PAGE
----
You know that Eschmann was for three years in Québec, under the orders of De Koninck, before he went to Toronto. I suppose that there was some personal hatred between these two braggarts [olibrius]. Eschmann tells me in a letter that De Koninck “slings mud” at him, which is true, but he himself has thrown some mud on De Koninck. I conclude, and this is also the opinion of Gurian, that it is necessary to eliminate the name of Eschmann and any mention of his article from your essay. I understand completely your desire not to give any appearance of dropping him, but there are two reasons to drop him: (1) his ideological policing and the personal character of his critique; (2) he is not the only one who wrote on this matter; nobody would think that you dropped me because you didn’t quote my article. It would be disastrous if you gave the impression that there was any connection with Eschmann, either on the level of ideas—in which case one will hold you responsible for his unfortunate expressions—or personal—in which case one will hold you responsible for his improprieties. I very much hope that his name disappears from your essay . . . .

It is terrible that this school of Mr. Charles De Koninck and Co. poisons life for us. (Every day after the first of November 1945 I have suffered acute pain from my conversation with Jacques [de Monléon] at Montréal); . . .

 

Simon to Maritain, May 31, 1946

I have finally decided to write a letter to De Koninck, but I cannot decide to mail it without the advice of a virtuous person who can only be you. You know my conscience. It lacks clarity and when I am at the point after long deliberation of smashing into somebody I am afraid I am about to do something bad. De Koninck’s “In Defense of St. Thomas” arrived on Good Friday. So, by yesterday, Ascension day, De Koninck will have waited forty-two days for my letter. He can wait another three weeks. May I ask you to read the enclosed letter and to give me your advice by airmail as soon as possible? So that you have all the givens of the problem in my conscience I will quote to you what de Koninck told me on the subject of these “monstrosities and stupidities” right after the publication of my review “The remark on the political good and the good man I admit comes into my text like a horse in the soup. I did not intend to attribute this opinion to the personalists. I noted it as an example of the small importance one attributes to the common good. Also, the opinions which you say I attribute to the personalists are, for the most part, conclusions I infer from their common position, namely, that the human person has greater dignity as a whole than as a part. It is in this way that we say the Molinists confer on the creature a creative power, or that they make the divine truth depend on created truth.” Do you think that this self-interpretation prohibits my saying, as I have forcefully said, that De Koninck has slandered you by making his gogos believe that the “characteristic propositions” are found in your work? He will respond that they are perhaps found there virtually and that he made nobody believe that they are found there actually, like the propositions of the Molinists above. Is this an excuse? I do not believe it is, but I want to have your opinion.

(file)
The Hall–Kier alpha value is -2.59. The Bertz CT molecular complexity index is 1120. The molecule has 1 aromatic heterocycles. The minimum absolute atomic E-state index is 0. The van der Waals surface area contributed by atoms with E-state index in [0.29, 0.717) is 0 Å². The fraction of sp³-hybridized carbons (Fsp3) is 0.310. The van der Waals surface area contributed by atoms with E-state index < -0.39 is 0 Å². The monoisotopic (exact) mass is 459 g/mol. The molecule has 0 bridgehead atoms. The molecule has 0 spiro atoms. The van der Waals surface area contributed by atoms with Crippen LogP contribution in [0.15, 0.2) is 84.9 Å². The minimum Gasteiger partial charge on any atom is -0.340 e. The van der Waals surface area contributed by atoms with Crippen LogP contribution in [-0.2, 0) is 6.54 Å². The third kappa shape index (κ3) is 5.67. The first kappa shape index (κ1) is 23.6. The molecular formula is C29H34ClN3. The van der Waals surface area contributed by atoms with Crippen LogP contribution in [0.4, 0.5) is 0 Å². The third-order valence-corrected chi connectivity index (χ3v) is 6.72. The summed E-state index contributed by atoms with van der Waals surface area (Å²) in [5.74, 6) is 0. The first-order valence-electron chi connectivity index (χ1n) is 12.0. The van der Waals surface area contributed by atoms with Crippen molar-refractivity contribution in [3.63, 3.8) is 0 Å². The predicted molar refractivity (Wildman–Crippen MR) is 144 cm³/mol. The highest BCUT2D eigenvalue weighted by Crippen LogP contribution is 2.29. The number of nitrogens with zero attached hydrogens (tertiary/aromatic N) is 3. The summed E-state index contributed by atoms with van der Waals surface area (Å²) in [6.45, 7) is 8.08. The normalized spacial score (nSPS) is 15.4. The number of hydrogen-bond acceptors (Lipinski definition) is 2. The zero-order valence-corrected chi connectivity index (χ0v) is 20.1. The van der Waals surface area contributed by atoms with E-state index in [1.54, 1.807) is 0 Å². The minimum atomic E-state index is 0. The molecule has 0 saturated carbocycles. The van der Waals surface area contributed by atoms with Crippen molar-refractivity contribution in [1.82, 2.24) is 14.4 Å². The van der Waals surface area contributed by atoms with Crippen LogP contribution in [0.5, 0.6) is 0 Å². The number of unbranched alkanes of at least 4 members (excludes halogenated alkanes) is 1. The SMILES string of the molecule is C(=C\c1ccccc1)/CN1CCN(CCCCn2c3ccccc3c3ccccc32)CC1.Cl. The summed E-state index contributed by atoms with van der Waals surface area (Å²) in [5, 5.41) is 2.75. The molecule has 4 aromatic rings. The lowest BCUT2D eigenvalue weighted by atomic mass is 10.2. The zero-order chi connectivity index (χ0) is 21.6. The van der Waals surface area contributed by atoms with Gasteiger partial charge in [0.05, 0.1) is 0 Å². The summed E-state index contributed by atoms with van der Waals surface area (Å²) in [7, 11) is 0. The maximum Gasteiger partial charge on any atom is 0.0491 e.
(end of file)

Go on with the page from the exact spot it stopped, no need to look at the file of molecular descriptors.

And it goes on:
Simon to De Koninck, June 20, 1946

I would have thanked you much earlier for your kindness in sending me your article, “In Defense of [St. Thomas]” if I had not felt such repugnance against entering into the atmosphere of this regrettable affair. Here then, on the subject of this Defense, are a few very simple remarks.

By declaring that the testimony of Fr. Eschmann is opposed to mine and holds it in check you tend to make the docile reader believe that Fr. Eschmann, a witness as well qualified as Mr. Yves Simon, has really and truly found in the work of Mr. Maritain the characteristic propositions of personalism as De Koninck sees them, these “stupidities and monstrosities” of which I made a list in The Review of Politics. Now, reread Eschmann: he did not say this. Whatever may be his personal doctrine and his interpretation of Maritain, you cannot settle the affair of this slander by letting the (docile) reader believe that Fr. Eschmann has really found in Mr. Maritain the propositions exploited by the slander or equivalent propositions.